SEOUL (Bloomberg) -- Hyundai Motor Co. is considering developing its own computer chips and sensors used in autonomous driving to gain fuller control over components seen as being crucial to future development of cars.
South Korea’s largest carmaker currently buys parts for autonomous driving-related technologies from affiliates and other suppliers, Kim Dae Sung, director at the automaker’s automotive control system development group, said at a forum in Seoul on Tuesday, without naming the companies.
Hyundai expects fully self-driving cars to be available in 2030 and has completed the development of technology for partial automation, he said. The company is currently in the development phase of cars with a high degree of automation, he said.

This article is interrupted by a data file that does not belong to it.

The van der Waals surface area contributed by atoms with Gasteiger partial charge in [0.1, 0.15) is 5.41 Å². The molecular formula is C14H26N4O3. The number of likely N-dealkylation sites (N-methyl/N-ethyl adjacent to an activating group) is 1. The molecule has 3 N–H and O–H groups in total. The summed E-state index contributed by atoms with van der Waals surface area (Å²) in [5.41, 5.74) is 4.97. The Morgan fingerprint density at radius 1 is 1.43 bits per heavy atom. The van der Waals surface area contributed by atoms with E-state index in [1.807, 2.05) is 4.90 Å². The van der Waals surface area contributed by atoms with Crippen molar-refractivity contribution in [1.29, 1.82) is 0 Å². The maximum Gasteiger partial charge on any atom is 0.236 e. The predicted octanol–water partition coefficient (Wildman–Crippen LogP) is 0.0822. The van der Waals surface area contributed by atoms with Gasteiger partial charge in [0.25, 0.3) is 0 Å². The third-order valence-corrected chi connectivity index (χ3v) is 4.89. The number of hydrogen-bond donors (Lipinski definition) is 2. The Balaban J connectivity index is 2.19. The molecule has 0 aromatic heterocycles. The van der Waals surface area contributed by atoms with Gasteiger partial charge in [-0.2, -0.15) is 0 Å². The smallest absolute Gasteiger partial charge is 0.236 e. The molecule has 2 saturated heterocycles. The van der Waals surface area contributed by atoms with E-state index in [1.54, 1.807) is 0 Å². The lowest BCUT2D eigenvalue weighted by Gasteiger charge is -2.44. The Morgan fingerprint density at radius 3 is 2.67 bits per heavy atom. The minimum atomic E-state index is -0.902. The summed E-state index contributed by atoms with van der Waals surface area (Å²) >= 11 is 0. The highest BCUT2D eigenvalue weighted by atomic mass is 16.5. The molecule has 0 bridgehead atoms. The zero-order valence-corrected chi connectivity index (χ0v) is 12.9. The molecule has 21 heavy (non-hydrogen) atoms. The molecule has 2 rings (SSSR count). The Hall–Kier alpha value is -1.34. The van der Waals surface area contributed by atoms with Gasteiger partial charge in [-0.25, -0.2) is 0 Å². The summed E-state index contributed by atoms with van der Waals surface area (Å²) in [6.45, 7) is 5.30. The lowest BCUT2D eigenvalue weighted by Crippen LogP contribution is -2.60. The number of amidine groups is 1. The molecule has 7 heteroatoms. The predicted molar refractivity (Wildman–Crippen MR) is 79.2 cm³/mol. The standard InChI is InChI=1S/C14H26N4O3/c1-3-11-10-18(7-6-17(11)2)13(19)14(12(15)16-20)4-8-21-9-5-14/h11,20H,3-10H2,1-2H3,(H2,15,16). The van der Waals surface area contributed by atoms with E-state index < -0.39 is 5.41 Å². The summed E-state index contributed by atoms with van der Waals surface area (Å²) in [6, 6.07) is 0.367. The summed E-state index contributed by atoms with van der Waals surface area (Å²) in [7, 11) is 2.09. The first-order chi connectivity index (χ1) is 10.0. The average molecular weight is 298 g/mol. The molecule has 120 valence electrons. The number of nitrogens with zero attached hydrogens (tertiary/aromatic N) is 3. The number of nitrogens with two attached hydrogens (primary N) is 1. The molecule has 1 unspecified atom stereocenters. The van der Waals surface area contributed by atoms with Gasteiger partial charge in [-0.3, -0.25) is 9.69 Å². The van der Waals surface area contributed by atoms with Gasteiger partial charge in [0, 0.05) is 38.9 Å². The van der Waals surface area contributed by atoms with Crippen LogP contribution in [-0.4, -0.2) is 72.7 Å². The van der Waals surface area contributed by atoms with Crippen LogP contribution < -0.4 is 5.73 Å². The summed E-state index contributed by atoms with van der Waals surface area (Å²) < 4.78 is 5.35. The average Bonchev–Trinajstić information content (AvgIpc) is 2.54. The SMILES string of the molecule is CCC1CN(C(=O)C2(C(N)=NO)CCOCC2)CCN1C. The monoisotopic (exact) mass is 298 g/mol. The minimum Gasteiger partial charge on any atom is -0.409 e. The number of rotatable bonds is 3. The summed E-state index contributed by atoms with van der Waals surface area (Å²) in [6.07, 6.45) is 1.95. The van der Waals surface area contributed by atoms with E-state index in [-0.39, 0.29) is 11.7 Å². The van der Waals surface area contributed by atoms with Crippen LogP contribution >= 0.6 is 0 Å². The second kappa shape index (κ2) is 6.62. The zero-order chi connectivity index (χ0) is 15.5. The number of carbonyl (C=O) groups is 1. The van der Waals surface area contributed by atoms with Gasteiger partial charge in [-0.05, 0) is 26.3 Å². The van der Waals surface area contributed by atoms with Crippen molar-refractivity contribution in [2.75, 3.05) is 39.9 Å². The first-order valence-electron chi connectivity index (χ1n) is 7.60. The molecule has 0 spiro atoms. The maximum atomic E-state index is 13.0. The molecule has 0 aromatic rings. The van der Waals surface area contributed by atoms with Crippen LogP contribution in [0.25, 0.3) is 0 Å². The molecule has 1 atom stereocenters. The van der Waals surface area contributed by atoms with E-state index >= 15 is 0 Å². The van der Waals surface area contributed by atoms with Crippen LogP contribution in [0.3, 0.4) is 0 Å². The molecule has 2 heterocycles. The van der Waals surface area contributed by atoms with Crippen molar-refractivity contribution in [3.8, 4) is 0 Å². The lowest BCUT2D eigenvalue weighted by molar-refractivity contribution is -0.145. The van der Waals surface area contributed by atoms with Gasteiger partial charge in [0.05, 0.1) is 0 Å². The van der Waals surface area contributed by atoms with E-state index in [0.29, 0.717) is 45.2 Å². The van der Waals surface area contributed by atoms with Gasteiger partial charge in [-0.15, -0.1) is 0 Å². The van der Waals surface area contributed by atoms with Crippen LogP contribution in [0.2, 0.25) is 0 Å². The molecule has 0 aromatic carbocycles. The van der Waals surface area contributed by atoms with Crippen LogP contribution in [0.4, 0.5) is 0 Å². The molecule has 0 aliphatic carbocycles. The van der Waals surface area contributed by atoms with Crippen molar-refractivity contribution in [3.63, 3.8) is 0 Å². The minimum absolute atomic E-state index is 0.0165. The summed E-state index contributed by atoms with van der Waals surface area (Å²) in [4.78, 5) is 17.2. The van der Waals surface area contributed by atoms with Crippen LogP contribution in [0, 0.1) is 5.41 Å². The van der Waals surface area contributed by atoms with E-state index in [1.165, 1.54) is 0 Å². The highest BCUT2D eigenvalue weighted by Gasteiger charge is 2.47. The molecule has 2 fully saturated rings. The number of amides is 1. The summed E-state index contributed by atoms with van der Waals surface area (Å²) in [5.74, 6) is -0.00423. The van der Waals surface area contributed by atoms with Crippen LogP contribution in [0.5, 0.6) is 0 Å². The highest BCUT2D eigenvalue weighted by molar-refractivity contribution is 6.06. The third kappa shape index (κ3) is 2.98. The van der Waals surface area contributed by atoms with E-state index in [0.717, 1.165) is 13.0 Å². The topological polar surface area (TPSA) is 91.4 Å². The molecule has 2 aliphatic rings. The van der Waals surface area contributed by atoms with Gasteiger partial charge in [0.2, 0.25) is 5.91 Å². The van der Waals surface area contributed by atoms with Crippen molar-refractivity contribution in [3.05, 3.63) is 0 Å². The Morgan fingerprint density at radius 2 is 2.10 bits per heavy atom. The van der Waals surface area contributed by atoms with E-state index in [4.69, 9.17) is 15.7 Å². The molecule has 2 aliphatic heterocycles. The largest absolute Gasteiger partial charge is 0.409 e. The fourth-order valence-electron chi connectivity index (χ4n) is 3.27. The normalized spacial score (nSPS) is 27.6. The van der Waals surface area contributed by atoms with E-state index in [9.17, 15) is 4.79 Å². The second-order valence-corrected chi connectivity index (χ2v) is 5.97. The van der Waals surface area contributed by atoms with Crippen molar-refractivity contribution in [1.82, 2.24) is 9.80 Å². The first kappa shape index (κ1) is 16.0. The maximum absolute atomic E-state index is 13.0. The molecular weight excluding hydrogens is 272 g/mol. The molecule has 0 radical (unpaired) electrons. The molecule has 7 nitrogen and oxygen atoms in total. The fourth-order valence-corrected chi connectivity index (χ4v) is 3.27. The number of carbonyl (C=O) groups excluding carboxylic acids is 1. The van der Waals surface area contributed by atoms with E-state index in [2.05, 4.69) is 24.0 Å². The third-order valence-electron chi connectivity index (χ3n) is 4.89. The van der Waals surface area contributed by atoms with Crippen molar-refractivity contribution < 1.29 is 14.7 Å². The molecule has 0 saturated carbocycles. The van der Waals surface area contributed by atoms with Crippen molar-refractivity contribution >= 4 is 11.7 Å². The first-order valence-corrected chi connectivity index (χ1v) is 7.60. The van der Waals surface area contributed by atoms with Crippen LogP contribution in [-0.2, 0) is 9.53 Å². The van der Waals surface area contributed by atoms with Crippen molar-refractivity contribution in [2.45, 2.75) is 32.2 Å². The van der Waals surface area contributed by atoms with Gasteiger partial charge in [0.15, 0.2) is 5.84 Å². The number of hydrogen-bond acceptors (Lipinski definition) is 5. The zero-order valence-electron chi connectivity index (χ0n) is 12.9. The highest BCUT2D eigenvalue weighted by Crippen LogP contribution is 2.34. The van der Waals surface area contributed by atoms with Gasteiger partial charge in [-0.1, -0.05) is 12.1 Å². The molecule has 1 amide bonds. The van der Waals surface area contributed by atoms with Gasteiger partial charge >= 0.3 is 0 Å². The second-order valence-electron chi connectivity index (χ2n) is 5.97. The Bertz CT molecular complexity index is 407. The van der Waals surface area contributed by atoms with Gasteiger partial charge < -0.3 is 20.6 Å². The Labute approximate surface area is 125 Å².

Most major carmakers are working on autonomous driving and related technologies that help improve safety, from keeping cars in lanes to avoiding collisions with the use of radar sensors. The average car had $333 worth of chip content as of 2014, an increase of 11 percent in the past four years, according to Bloomberg Intelligence.
Hyundai’s biggest car parts supplier is affiliate Hyundai Mobis Co.